Thousands of Scots seek help to stop viewing indecent images

Anon internet surfer

​Support site says it is successfully guiding people away from indecent images 

4th September 2017 by Robert Armour 0 Comments

Thousands of Scots have contacted a charity in a bid to stop them from viewing indecent images of children.

A total of 3,579 people from Scotland have contacted the website Stop It Now! Get Help for support.

They join more than 43,000 people across the UK who have contacted the site since 2015.

Run by the Lucy Faithfull Foundation, the resource offers anonymous support for perpetrators as well as for friends and family who are concerned about behaviour of others.  

Last year around 640 people in Scotland were charged with viewing and downloading indecent images of children.

Stuart Allardyce, national manager at Stop it Now Scotland, said the site was supporting people to seek help.

“One of the things we do know is that the amount of images that are online and are being accessed by adults is increasing,” he said.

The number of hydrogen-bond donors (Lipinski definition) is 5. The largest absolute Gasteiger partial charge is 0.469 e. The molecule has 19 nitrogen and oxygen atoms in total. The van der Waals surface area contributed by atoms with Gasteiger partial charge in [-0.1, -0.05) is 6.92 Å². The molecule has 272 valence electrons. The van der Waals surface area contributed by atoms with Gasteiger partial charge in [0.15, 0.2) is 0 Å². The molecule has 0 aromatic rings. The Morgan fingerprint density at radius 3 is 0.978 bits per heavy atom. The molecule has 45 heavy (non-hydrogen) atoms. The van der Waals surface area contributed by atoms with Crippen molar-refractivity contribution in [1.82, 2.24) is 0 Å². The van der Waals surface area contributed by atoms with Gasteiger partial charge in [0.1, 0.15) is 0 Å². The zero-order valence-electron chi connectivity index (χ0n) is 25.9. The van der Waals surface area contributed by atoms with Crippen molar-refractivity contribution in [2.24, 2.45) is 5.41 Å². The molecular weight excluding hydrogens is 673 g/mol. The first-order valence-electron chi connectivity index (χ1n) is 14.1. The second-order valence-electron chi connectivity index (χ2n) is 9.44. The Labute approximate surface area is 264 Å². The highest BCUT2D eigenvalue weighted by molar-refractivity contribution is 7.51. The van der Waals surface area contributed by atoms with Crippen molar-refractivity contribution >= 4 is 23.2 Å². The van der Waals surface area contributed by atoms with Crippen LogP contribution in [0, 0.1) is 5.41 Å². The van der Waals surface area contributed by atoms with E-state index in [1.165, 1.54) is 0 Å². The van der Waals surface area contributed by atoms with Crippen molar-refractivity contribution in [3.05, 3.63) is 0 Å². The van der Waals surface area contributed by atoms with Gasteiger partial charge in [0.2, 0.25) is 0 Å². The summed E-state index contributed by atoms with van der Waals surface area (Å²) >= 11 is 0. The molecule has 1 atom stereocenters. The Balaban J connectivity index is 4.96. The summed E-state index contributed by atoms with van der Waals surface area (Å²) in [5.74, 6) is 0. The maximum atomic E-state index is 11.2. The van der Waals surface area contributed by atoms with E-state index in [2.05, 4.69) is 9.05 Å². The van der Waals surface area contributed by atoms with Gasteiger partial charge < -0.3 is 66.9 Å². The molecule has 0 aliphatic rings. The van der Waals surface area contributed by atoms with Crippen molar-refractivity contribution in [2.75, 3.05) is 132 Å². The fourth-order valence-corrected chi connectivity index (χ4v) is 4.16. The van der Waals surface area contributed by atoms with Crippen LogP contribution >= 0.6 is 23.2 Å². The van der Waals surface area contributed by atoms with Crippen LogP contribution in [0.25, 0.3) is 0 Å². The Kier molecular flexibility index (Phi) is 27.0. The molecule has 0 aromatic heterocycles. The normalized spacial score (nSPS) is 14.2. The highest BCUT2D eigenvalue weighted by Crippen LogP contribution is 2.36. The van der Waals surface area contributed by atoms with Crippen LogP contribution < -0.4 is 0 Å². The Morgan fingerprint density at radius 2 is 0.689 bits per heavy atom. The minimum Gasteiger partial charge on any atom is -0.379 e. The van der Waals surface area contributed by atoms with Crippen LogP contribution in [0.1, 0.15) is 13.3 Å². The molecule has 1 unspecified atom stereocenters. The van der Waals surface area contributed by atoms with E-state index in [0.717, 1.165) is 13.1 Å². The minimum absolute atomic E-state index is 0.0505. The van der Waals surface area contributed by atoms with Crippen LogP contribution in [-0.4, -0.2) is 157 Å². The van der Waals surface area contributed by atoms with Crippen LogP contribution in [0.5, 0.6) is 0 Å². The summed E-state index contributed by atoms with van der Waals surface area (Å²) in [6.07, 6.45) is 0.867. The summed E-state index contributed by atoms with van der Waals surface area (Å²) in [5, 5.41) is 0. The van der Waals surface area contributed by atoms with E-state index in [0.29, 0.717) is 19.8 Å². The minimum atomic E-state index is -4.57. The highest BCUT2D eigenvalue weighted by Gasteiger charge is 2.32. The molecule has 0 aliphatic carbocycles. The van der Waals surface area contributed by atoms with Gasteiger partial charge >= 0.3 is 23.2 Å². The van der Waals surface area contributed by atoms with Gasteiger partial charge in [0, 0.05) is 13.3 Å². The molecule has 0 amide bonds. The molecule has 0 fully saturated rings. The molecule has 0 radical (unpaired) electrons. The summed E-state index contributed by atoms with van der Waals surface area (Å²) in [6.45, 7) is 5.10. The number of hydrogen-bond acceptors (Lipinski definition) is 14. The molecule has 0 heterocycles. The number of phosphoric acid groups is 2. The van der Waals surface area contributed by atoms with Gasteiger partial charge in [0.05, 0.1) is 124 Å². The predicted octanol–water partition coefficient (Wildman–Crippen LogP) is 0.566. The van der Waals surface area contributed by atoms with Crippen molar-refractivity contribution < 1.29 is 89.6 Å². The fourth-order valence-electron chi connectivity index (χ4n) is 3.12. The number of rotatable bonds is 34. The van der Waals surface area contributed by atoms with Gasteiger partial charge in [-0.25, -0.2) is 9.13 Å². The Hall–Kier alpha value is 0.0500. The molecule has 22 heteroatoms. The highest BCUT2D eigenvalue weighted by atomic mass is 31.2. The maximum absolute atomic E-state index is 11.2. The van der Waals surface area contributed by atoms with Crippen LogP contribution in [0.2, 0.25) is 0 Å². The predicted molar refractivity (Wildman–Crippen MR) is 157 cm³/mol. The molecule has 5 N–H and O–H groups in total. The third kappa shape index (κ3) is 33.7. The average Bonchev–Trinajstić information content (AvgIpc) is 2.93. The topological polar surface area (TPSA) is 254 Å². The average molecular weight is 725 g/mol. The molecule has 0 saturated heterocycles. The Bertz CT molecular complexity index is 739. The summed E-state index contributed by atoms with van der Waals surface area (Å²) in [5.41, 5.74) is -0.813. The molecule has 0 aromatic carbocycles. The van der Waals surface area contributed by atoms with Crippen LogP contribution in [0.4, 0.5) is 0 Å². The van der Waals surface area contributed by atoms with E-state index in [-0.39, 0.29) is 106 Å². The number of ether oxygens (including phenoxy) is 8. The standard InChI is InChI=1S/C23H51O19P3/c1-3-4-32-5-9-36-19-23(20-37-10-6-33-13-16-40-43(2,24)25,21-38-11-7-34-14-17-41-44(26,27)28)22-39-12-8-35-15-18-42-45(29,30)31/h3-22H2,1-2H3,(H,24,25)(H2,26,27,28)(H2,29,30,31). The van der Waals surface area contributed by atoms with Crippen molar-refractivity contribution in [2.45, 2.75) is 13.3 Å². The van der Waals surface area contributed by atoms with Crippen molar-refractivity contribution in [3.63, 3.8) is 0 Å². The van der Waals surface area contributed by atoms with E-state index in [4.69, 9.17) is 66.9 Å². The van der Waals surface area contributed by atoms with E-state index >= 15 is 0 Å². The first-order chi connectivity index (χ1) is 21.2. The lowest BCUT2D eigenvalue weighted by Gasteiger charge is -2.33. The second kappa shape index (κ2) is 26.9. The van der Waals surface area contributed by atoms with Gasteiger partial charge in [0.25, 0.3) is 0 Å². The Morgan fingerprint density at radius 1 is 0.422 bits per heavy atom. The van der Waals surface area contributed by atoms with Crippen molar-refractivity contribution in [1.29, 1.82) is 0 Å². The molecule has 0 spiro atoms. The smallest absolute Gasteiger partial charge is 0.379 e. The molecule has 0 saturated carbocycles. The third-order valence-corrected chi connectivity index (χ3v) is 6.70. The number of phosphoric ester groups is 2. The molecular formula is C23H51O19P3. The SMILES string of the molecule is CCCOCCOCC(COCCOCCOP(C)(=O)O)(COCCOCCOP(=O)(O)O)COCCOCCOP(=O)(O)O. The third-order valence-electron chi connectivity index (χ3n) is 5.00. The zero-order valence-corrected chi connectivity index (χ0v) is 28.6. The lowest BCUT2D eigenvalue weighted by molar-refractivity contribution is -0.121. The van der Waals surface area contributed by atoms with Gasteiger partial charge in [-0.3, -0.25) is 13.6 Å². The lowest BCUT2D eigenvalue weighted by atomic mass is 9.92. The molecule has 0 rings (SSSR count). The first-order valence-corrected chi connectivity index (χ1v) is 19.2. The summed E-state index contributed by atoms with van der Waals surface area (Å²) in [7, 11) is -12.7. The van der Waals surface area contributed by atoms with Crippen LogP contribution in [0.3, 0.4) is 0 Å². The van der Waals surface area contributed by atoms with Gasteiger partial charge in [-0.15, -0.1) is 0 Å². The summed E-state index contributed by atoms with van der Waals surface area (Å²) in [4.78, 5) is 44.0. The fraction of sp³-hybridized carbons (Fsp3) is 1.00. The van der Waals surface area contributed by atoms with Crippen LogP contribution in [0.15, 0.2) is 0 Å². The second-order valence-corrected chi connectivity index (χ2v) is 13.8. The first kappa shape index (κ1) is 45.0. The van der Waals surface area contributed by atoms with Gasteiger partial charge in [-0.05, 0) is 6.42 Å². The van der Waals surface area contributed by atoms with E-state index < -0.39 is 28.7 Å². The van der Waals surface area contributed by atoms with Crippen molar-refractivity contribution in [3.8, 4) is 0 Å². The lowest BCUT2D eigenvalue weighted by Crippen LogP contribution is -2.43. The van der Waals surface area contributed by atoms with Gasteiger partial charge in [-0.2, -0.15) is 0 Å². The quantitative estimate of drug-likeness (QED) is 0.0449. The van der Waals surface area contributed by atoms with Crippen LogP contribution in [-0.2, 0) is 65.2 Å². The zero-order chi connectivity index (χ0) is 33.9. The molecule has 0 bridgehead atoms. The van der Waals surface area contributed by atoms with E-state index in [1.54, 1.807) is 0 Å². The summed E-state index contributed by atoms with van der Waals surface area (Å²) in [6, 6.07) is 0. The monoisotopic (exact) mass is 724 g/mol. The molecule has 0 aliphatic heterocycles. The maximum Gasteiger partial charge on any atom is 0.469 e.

“That is partly because self-produced images by adolescents are sometimes being uploaded onto websites, but in the majority of cases those images are generally created in the context of a child being sexually exploited.

“There are real victims here. This is not a victimless crime. 

“From several studies, we now know that the scale of the problem goes way beyond that – maybe as much as 10 times the size of that. 

“We know that those who are charged by the police are just the tip of the iceberg and it is a problem that is way too big for the police.

"We need a range of responses to make sure the police can target their resources on the most dangerous individuals.”

Since October 2015, a total of 836 people from Glasgow have visited the website compared to Edinburgh’s 791 and Dundee’s 173 people.

Detective superintendent Elaine Galbraith, head of child protection at Police Scotland, said: “Sharing and viewing indecent images of children is child sexual abuse and a criminal offence. 

"As such we utilise our specialist departments and officers across local policing to pursue such offending behaviour.”